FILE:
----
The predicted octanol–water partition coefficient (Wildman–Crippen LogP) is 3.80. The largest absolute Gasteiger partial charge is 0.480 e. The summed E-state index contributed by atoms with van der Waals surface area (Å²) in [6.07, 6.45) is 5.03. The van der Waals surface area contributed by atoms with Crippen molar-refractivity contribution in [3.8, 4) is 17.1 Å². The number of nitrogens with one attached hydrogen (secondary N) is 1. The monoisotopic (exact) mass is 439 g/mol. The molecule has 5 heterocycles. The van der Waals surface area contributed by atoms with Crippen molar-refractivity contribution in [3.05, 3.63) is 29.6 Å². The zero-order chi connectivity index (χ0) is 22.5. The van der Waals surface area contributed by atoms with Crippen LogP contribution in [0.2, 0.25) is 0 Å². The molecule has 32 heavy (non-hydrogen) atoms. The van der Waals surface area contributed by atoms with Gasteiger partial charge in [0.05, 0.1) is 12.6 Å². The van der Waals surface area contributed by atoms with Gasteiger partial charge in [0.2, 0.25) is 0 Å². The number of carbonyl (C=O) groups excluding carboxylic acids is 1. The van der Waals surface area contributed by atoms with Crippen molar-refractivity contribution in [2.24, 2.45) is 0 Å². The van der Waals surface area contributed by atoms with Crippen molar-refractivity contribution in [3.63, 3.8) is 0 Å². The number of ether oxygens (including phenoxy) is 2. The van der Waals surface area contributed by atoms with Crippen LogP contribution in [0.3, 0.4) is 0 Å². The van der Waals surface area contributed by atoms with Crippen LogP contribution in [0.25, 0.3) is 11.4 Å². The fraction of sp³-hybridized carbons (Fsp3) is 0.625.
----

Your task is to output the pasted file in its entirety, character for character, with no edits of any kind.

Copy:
The predicted octanol–water partition coefficient (Wildman–Crippen LogP) is 3.80. The largest absolute Gasteiger partial charge is 0.480 e. The summed E-state index contributed by atoms with van der Waals surface area (Å²) in [6.07, 6.45) is 5.03. The van der Waals surface area contributed by atoms with Crippen molar-refractivity contribution in [3.8, 4) is 17.1 Å². The number of nitrogens with one attached hydrogen (secondary N) is 1. The monoisotopic (exact) mass is 439 g/mol. The molecule has 5 heterocycles. The van der Waals surface area contributed by atoms with Crippen molar-refractivity contribution in [3.05, 3.63) is 29.6 Å². The zero-order chi connectivity index (χ0) is 22.5. The van der Waals surface area contributed by atoms with Crippen LogP contribution in [0.2, 0.25) is 0 Å². The molecule has 32 heavy (non-hydrogen) atoms. The van der Waals surface area contributed by atoms with Gasteiger partial charge in [0.05, 0.1) is 12.6 Å². The van der Waals surface area contributed by atoms with Gasteiger partial charge in [0.2, 0.25) is 0 Å². The number of carbonyl (C=O) groups excluding carboxylic acids is 1. The van der Waals surface area contributed by atoms with Crippen molar-refractivity contribution in [2.24, 2.45) is 0 Å². The van der Waals surface area contributed by atoms with Crippen molar-refractivity contribution in [3.63, 3.8) is 0 Å². The number of ether oxygens (including phenoxy) is 2. The van der Waals surface area contributed by atoms with Crippen LogP contribution in [0.3, 0.4) is 0 Å². The van der Waals surface area contributed by atoms with Crippen LogP contribution in [0.25, 0.3) is 11.4 Å². The fraction of sp³-hybridized carbons (Fsp3) is 0.625.